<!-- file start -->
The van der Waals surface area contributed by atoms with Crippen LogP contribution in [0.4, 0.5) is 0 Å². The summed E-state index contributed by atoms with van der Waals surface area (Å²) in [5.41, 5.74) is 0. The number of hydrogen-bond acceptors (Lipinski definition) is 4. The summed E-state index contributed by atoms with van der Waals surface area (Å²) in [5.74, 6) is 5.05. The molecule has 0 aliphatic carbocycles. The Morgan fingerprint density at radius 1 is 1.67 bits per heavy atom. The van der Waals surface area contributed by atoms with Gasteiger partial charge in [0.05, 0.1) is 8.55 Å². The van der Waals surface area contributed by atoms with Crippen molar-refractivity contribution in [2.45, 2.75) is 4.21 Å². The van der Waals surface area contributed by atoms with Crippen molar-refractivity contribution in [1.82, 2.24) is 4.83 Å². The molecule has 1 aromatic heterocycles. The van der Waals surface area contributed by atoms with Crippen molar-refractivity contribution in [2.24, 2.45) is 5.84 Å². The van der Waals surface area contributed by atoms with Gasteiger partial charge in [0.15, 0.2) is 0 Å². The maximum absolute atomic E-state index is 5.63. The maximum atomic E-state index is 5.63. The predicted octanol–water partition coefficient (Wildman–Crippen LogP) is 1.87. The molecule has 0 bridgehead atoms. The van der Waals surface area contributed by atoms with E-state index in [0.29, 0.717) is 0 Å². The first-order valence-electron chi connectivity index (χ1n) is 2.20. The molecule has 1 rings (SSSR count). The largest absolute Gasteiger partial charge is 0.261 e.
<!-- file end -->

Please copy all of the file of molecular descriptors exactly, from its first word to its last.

The van der Waals surface area contributed by atoms with Crippen LogP contribution in [0.4, 0.5) is 0 Å². The summed E-state index contributed by atoms with van der Waals surface area (Å²) in [5.41, 5.74) is 0. The number of hydrogen-bond acceptors (Lipinski definition) is 4. The summed E-state index contributed by atoms with van der Waals surface area (Å²) in [5.74, 6) is 5.05. The molecule has 0 aliphatic carbocycles. The Morgan fingerprint density at radius 1 is 1.67 bits per heavy atom. The van der Waals surface area contributed by atoms with Gasteiger partial charge in [0.05, 0.1) is 8.55 Å². The van der Waals surface area contributed by atoms with Crippen molar-refractivity contribution in [2.45, 2.75) is 4.21 Å². The van der Waals surface area contributed by atoms with Crippen molar-refractivity contribution in [1.82, 2.24) is 4.83 Å². The molecule has 1 aromatic heterocycles. The van der Waals surface area contributed by atoms with Crippen molar-refractivity contribution in [2.24, 2.45) is 5.84 Å². The van der Waals surface area contributed by atoms with Gasteiger partial charge in [0.15, 0.2) is 0 Å². The maximum absolute atomic E-state index is 5.63. The maximum atomic E-state index is 5.63. The predicted octanol–water partition coefficient (Wildman–Crippen LogP) is 1.87. The molecule has 0 bridgehead atoms. The van der Waals surface area contributed by atoms with E-state index in [0.29, 0.717) is 0 Å². The first-order valence-electron chi connectivity index (χ1n) is 2.20. The molecule has 1 rings (SSSR count). The largest absolute Gasteiger partial charge is 0.261 e.